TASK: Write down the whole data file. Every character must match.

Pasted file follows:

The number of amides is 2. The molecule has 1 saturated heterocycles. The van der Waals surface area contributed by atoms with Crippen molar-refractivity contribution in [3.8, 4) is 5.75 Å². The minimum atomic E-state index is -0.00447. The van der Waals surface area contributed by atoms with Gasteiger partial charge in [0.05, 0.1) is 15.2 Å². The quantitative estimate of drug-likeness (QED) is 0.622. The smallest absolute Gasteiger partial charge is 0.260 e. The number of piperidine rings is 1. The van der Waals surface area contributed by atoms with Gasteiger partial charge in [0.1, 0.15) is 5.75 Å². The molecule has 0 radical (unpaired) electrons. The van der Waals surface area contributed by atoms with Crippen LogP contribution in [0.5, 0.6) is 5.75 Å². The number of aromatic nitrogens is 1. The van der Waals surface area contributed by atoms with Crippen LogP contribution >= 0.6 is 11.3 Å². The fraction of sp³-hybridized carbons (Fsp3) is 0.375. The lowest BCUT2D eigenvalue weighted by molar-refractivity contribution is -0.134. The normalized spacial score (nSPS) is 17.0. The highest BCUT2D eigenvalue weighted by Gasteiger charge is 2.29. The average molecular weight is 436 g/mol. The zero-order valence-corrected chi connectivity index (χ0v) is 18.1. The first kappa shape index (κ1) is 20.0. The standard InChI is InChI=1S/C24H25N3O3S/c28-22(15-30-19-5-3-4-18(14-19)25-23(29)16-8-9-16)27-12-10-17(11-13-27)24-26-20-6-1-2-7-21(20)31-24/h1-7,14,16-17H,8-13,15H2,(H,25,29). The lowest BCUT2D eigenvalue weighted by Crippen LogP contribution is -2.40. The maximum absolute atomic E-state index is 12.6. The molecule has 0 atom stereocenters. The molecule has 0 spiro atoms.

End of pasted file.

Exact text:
The number of amides is 2. The molecule has 1 saturated heterocycles. The van der Waals surface area contributed by atoms with Crippen molar-refractivity contribution in [3.8, 4) is 5.75 Å². The minimum atomic E-state index is -0.00447. The van der Waals surface area contributed by atoms with Gasteiger partial charge in [0.05, 0.1) is 15.2 Å². The quantitative estimate of drug-likeness (QED) is 0.622. The smallest absolute Gasteiger partial charge is 0.260 e. The number of piperidine rings is 1. The van der Waals surface area contributed by atoms with Gasteiger partial charge in [0.1, 0.15) is 5.75 Å². The molecule has 0 radical (unpaired) electrons. The van der Waals surface area contributed by atoms with Crippen LogP contribution in [0.5, 0.6) is 5.75 Å². The number of aromatic nitrogens is 1. The van der Waals surface area contributed by atoms with Crippen LogP contribution >= 0.6 is 11.3 Å². The fraction of sp³-hybridized carbons (Fsp3) is 0.375. The lowest BCUT2D eigenvalue weighted by molar-refractivity contribution is -0.134. The normalized spacial score (nSPS) is 17.0. The highest BCUT2D eigenvalue weighted by Gasteiger charge is 2.29. The average molecular weight is 436 g/mol. The zero-order valence-corrected chi connectivity index (χ0v) is 18.1. The first kappa shape index (κ1) is 20.0. The standard InChI is InChI=1S/C24H25N3O3S/c28-22(15-30-19-5-3-4-18(14-19)25-23(29)16-8-9-16)27-12-10-17(11-13-27)24-26-20-6-1-2-7-21(20)31-24/h1-7,14,16-17H,8-13,15H2,(H,25,29). The lowest BCUT2D eigenvalue weighted by Crippen LogP contribution is -2.40. The maximum absolute atomic E-state index is 12.6. The molecule has 0 atom stereocenters. The molecule has 0 spiro atoms.